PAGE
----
A senior police officer admits that Universal Credit is driving people to crime

Emily Apple

A senior police officer has admitted that Universal Credit is forcing people to steal in order to eat. According to The Grimbsy Telegraph, Superintendent Ed Cook of Humberside Police stated:

We think some of the shoplifting is people stealing to eat and just to live.

And the only reason Cook believes the problem isn’t worse is because an increased numbers of officers are “working with stores”.

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Universal Credit

North East Lincolnshire was one of the areas to experience a rollout in Universal Credit in December 2017. In August 2017, 31 MPs wrote to David Gauke, then Secretary of State for the Department of Work and Pensions, asking him to delay its introduction. They stated:

There is a real worry that the introduction of Universal Credit at this time will cause extreme hardship for many people in vulnerable situations, exacerbated by the financial burdens of the festive period.

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They also highlighted some of the problems with the benefit:

In many cases, recipients have had to wait seven weeks for payment of the benefits. This puts an incredible strain on individuals and we have seen in other areas an increased use of food parcels during this period. There are also issues around the removal of the severe disability premium, which leaves many disabled people in a precarious position.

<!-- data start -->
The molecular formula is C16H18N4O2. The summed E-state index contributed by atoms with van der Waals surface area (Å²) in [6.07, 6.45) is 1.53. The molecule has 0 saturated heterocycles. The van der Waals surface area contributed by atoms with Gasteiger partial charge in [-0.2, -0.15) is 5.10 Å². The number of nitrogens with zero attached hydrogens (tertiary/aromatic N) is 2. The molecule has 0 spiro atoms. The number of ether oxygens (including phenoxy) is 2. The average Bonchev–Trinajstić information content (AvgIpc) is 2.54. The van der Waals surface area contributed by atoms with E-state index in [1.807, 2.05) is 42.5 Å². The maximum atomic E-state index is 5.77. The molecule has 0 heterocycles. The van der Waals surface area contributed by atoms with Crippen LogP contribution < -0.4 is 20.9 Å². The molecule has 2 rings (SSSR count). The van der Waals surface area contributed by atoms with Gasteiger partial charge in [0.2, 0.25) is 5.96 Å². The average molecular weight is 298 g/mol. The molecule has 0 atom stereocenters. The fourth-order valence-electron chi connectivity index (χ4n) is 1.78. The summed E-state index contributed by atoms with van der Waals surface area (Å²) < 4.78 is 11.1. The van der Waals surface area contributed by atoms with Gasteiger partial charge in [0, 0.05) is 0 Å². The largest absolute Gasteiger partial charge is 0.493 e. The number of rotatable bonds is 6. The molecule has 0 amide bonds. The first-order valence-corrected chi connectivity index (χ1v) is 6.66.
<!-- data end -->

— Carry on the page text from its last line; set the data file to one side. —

But Gauke didn’t listen, and the rollout continued unabated.

Food banks

The Trussell Trust, which runs a network of 400 food banks across the country, also reiterated the calls to stop the rollout. It claimed that it would “leave our network of foodbanks struggling to cope”. The Trust also says that the majority of food bank users are “supported by working age benefits”.

According to Garry Lemon, the trust’s head of media and external affairs, it is a bleak picture:

It’s no surprise that trying to live off so little for an entire month can lead to destitution and hunger. Most households had been unable to afford heating, toiletries or suitable shoes or clothes for the weather. 78% had skipped meals and gone without eating – sometimes for days at a time, often multiple times a year.

He also points to various factors as to why Universal Credit is so problematic. It is paid in arrears, so people have to wait six weeks before they can claim. But the benefit has been dogged with IT problems that have led to delays of up to 13 weeks for payment.

The figures are stark. In areas where Universal Credit has been fully implemented, there has been an average 16.85% increase in food bank use.

Wrong solution?

Reading these figures, it is no surprise that some people are turning to shoplifting in order to eat. And it’s a damning indictment of nearly eight years of Conservative rule that this is the position people are being put in.

But the Network for Police Monitoring argues that the solution is wrong:

the ‘thin blue line’ remains much as it has always been – less the divide between the criminals and the law-abiding, but more between the haves and the have-nots.

Rather than putting more police officers on the streets or criminalising people for stealing to eat, we need to address the system of inequality that exists; a system in which the bosses of top UK companies earned more in the first four days of the year than the average worker will receive in a year.

This isn’t a system that needs tinkering around the edges. This is a system that needs radical change. And it’s change that we should all get behind. Because no one should want to live in a country where fat cats are raking it in while ordinary people are forced to shoplift or rely on food banks to alleviate hunger.

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